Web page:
United Synagogue leaders have issued a new set of Covid-compliant guidelines in line with the latest government advice — and the latest information affects Succot and Simchat Torah.
The biggest change focuses on the Arba Minim, or Four Species, traditionally carried inside synagogues and frequently passed from one person to another to perform the relevant blessings. But not this year.
The US says “We have received a very clear message from government that we should not facilitate the use of shared items in any way. With regret, therefore, please note that communities must not make communal sets of Arba Minim available to members, youth or children.
“For those who bring their own Arba Minim to shul, it is important to ensure that they are not touched or used by others”.
Communal succahs will be allowed, but under straitened conditions. Anyone who has a succah at home will be encouraged to go home and use it; those who need to fulfil the mitzvah at their shul will find no chairs inside the succah, a socially distanced queue to get in, and a pre-packed biscuit and drink carton to be collected in order to make kiddush.
Only one household at a time will be allowed inside the communal succah — and a number of shuls are due to open in the week between Succot and Simchat Torah in order to allow families to book slots to use the succah.
Simchat Torah is an even bigger casualty of Covid restrictions. The US says that “the exuberant singing and dancing which we normally associate with the festival” can’t happen this year.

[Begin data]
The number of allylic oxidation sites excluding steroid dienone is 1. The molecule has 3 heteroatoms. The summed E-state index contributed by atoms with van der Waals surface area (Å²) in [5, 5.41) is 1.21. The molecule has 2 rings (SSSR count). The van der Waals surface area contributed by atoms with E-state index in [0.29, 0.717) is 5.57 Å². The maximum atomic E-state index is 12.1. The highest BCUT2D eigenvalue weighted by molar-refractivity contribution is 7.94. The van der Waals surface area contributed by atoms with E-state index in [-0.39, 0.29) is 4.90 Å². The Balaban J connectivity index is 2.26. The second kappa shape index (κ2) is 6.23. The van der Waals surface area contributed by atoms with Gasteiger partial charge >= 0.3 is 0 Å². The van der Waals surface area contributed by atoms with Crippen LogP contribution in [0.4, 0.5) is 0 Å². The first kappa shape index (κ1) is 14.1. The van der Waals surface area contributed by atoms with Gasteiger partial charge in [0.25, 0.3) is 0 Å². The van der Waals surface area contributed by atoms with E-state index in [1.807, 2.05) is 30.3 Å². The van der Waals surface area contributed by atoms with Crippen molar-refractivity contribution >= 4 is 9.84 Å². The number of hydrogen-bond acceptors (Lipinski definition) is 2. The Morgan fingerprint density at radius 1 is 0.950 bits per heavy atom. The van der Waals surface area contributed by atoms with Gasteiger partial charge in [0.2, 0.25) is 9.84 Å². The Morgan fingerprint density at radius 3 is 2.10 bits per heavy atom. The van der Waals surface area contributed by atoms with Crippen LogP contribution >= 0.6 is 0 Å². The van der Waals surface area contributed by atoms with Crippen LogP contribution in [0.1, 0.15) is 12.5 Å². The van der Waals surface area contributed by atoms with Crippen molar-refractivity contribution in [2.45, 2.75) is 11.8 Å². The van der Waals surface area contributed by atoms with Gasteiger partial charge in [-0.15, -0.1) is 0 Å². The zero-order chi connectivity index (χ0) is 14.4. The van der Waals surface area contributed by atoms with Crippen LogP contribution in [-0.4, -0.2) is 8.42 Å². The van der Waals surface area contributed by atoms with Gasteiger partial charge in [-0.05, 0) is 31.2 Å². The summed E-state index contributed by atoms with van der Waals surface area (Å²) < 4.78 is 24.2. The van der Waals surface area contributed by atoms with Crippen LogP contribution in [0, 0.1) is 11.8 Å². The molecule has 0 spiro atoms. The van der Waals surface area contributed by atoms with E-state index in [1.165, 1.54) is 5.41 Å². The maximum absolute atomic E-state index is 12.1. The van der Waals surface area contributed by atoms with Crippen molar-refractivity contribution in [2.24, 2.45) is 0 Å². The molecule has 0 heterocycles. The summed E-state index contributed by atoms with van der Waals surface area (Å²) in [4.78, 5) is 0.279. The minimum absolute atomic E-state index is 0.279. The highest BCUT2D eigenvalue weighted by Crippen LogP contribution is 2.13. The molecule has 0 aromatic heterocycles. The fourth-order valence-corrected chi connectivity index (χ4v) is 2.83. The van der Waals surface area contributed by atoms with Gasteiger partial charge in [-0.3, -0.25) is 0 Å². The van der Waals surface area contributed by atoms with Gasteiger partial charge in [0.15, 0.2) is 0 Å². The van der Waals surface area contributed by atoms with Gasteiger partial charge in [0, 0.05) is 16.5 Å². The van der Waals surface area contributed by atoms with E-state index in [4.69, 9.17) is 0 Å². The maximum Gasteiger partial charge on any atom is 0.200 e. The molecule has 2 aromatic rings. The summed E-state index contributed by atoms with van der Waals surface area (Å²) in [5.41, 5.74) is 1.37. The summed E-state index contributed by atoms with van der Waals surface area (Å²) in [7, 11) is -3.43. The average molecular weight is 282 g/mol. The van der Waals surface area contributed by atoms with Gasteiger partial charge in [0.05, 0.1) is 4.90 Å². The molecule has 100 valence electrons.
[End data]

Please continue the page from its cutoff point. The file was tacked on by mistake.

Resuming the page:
Many communities, it suggests, have a variety of events planned for before the chag, including “home deliveries, drive-throughs and on-line events”.
And inside synagogues on Simchat Torah itself, the normal procession and circuits of the bimah, holding sifrei Torah, will have a different look, with everyone obliged to wear face masks, walk at least two metres from each other, and absolutely no handing of a sefer Torah from one person to another.
Jo Grose, the US Communities and Strategies Director, and Rabbi Nicky Liss, chair of the US Rabbinical Council, who have put together the guidance for rabbis, rebbetzins and shul chairs, say the priority is the community’s health and safety. Anyone who falls sick after a shul visit will be asked to tell the honorary officers where they were sitting so that extra cleaning can be carried out, and to identify their nearest seated neighbours during the service.
Meanwhile, Rabbi Celia Surget, chair of the Assembly of Reform Rabbis and Cantors, said: “Reform Judaism and its communities place pikuach nefesh [preservation of human life] above all else.”
Our communities have responded over the past six months with creative and engaging ways to enable meaningful community online. Our Rosh Hashanah and Yom Kippur services were hugely attended both by our members and by those who chose to join Reform communities to experience an immersive and safe prayer experience.”
We welcome you to join us for Succot and Simchat Torah, details of how can be found at www.reformjudaism.org.uk”